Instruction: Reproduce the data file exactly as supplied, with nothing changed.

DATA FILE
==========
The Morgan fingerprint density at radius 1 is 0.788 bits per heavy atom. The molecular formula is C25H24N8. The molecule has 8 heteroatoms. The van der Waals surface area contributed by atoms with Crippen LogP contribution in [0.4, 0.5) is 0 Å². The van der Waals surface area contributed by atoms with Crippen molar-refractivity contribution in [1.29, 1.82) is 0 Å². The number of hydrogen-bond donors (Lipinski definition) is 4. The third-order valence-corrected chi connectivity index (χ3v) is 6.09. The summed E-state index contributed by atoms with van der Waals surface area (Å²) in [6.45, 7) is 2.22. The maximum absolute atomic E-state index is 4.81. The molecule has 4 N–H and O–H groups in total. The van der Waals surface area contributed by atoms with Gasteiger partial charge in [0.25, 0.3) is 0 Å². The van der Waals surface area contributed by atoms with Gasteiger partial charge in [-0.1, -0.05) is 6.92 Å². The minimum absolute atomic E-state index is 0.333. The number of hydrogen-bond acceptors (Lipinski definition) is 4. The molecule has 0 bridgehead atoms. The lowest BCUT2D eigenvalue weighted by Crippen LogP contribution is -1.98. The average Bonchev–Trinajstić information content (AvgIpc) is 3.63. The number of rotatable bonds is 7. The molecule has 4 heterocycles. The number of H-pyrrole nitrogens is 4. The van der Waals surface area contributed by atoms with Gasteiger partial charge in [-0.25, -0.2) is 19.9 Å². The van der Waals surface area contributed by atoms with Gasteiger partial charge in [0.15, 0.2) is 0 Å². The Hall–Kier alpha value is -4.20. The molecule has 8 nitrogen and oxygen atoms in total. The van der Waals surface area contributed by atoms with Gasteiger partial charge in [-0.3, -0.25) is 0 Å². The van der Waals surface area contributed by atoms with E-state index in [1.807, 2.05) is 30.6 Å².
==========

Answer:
The Morgan fingerprint density at radius 1 is 0.788 bits per heavy atom. The molecular formula is C25H24N8. The molecule has 8 heteroatoms. The van der Waals surface area contributed by atoms with Crippen LogP contribution in [0.4, 0.5) is 0 Å². The van der Waals surface area contributed by atoms with Crippen molar-refractivity contribution in [1.29, 1.82) is 0 Å². The number of hydrogen-bond donors (Lipinski definition) is 4. The third-order valence-corrected chi connectivity index (χ3v) is 6.09. The summed E-state index contributed by atoms with van der Waals surface area (Å²) in [6.45, 7) is 2.22. The maximum absolute atomic E-state index is 4.81. The molecule has 4 N–H and O–H groups in total. The van der Waals surface area contributed by atoms with Gasteiger partial charge in [0.25, 0.3) is 0 Å². The van der Waals surface area contributed by atoms with Gasteiger partial charge in [-0.1, -0.05) is 6.92 Å². The minimum absolute atomic E-state index is 0.333. The number of hydrogen-bond acceptors (Lipinski definition) is 4. The molecule has 0 bridgehead atoms. The lowest BCUT2D eigenvalue weighted by Crippen LogP contribution is -1.98. The average Bonchev–Trinajstić information content (AvgIpc) is 3.63. The number of rotatable bonds is 7. The molecule has 4 heterocycles. The number of H-pyrrole nitrogens is 4. The van der Waals surface area contributed by atoms with Gasteiger partial charge in [-0.25, -0.2) is 19.9 Å². The van der Waals surface area contributed by atoms with Gasteiger partial charge in [0.15, 0.2) is 0 Å². The Hall–Kier alpha value is -4.20. The molecule has 8 nitrogen and oxygen atoms in total. The van der Waals surface area contributed by atoms with Gasteiger partial charge in [-0.3, -0.25) is 0 Å². The van der Waals surface area contributed by atoms with E-state index in [1.807, 2.05) is 30.6 Å².